The Cryosphere, Volume 17, Issue 6

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Copernicus GmbH
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Mapping snow depth on Canadian sub-arctic lakes using ground-penetrating radar
Alicia Pouw | Homa Kheyrollah Pour | Alex MacLean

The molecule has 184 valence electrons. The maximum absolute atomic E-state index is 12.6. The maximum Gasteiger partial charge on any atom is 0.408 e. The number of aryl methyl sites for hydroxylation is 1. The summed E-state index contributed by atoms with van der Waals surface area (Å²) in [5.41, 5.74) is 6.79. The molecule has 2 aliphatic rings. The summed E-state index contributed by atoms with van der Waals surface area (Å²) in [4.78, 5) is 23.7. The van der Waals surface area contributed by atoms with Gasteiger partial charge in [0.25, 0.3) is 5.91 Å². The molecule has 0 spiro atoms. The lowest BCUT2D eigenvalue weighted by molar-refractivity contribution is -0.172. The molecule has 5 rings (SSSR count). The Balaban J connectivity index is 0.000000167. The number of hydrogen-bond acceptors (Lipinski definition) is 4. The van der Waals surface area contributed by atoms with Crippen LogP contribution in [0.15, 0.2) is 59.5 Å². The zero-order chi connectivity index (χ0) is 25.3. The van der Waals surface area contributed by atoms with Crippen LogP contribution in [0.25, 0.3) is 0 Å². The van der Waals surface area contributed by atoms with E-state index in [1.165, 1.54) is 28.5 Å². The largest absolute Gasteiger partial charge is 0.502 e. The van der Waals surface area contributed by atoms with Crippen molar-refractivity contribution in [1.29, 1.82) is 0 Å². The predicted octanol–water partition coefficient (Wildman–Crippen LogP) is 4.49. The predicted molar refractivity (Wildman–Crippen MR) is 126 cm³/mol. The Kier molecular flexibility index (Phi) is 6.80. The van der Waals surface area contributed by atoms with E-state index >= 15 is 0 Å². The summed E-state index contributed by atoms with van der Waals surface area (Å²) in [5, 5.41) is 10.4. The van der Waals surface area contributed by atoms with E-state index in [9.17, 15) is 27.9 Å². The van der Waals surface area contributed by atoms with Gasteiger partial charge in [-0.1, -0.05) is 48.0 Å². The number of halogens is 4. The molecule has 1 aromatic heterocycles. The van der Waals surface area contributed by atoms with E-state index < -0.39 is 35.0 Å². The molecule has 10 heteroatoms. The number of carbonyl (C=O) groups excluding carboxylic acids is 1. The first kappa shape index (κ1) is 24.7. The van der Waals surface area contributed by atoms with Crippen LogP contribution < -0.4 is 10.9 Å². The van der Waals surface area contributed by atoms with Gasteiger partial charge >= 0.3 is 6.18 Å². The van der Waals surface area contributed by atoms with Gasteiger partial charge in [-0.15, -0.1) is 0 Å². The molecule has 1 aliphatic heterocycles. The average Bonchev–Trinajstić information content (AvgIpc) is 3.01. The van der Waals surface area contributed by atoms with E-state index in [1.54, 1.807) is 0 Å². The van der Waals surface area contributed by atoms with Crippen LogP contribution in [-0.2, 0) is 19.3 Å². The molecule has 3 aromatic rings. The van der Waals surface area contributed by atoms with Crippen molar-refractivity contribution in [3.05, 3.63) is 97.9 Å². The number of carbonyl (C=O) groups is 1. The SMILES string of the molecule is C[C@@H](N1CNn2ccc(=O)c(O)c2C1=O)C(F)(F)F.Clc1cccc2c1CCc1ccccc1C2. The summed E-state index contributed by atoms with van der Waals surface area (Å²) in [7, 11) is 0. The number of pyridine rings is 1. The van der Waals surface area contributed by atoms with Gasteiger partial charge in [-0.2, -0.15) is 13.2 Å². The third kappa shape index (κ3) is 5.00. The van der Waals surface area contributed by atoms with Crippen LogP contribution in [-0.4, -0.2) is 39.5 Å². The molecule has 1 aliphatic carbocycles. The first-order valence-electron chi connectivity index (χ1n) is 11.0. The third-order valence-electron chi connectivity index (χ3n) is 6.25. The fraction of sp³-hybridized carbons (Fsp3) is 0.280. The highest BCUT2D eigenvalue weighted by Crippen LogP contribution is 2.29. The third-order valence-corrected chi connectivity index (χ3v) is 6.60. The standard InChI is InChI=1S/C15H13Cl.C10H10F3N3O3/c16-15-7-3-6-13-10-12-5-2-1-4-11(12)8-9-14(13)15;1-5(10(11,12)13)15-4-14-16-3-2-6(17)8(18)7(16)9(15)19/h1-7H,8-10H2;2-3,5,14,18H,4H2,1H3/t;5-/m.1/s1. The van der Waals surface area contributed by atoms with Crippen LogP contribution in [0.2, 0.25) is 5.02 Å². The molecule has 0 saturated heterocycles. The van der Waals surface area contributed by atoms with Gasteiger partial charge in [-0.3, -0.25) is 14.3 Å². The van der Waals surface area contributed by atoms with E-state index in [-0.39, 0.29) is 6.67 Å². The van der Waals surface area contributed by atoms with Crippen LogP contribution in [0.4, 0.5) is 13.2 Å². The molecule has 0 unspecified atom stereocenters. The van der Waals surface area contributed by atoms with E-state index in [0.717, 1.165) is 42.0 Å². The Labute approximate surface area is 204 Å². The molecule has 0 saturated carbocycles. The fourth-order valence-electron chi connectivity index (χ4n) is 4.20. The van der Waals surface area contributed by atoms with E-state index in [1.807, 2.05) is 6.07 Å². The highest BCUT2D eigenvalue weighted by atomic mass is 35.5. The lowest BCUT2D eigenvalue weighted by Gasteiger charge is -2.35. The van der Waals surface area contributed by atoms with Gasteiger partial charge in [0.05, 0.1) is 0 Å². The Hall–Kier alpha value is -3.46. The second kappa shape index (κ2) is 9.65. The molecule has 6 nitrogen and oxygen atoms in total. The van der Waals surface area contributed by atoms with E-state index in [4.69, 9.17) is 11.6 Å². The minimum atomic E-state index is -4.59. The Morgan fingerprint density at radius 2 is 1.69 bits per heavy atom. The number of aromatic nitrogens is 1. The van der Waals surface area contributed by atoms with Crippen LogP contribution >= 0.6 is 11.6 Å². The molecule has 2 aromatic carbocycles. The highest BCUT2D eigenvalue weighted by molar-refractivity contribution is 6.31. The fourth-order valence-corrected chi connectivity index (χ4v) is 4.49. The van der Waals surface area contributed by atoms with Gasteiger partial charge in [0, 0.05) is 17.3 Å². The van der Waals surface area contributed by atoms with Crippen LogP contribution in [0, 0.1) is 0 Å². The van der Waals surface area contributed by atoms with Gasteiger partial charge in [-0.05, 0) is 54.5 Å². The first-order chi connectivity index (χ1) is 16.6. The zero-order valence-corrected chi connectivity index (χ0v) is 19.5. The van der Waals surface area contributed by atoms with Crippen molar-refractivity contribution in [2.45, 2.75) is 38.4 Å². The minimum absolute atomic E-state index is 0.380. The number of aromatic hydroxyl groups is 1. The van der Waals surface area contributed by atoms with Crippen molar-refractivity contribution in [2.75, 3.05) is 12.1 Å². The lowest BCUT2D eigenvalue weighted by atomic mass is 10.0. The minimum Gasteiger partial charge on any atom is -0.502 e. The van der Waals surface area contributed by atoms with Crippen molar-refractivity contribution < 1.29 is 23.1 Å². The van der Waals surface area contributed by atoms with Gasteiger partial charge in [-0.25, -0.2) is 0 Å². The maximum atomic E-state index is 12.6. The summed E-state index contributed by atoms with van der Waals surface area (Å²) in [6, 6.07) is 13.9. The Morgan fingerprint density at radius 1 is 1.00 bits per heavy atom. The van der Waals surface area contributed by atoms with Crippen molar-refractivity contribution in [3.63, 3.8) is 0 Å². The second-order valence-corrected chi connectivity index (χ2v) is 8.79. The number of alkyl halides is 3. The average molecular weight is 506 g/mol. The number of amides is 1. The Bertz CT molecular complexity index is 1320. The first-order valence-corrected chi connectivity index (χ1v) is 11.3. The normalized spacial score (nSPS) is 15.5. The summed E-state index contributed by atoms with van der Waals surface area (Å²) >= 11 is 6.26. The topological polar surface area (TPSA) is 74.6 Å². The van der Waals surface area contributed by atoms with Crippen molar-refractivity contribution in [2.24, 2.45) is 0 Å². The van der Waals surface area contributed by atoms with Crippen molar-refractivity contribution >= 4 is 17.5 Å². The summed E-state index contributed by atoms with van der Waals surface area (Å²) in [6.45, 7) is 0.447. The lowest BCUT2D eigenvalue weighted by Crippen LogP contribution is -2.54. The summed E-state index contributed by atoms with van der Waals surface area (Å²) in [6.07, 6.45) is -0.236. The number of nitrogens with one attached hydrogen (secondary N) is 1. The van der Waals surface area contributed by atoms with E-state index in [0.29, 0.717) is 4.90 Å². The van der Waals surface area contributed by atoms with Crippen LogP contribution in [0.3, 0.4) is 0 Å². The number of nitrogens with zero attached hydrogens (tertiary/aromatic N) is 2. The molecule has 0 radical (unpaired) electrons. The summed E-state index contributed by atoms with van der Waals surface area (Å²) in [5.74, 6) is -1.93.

Abstract. Ice thickness across lake ice is mainly influenced by the presence of snow and its distribution, which affects the rate of lake ice growth. The distribution of snow depth over lake ice varies due to wind redistribution and snowpack metamorphism, affecting the variability of lake ice thickness. Accurate and consistent snow depth data on lake ice are sparse and challenging to obtain. However, high spatial resolution lake snow depth observations are necessary for the next generation of thermodynamic lake ice models to improve the understanding of how the varying distribution of snow depth influences lake ice formation and growth. This study was conducted using ground-penetrating radar (GPR) acquisitions with ∼9 cm sampling resolution along transects totalling ∼44 km to map snow depth over four Canadian sub-arctic freshwater lakes. The lake snow depth derived from GPR two-way travel time (TWT) resulted in an average relative error of under 10 % when compared to 2430 in situ snow depth observations for the early and late winter season. The snow depth derived from GPR TWTs for the early winter season was estimated with a root mean square error (RMSE) of 1.6 cm and a mean bias error of 0.01 cm, while the accuracy for the late winter season on a deeper snowpack was estimated with a RMSE of 2.9 cm and a mean bias error of 0.4 cm. The GPR-derived snow depths were interpolated to create 1 m spatial resolution snow depth maps. The findings showed improved lake snow depth retrieval accuracy and introduced a fast and efficient method to obtain high spatial resolution snow depth information. The results suggest that GPR acquisitions can be used to derive lake snow depth, providing a viable alternative to manual snow depth monitoring methods. The findings can lead to an improved understanding of snow and lake ice interactions, which is essential for northern communities' safety and wellbeing and the scientific modelling community.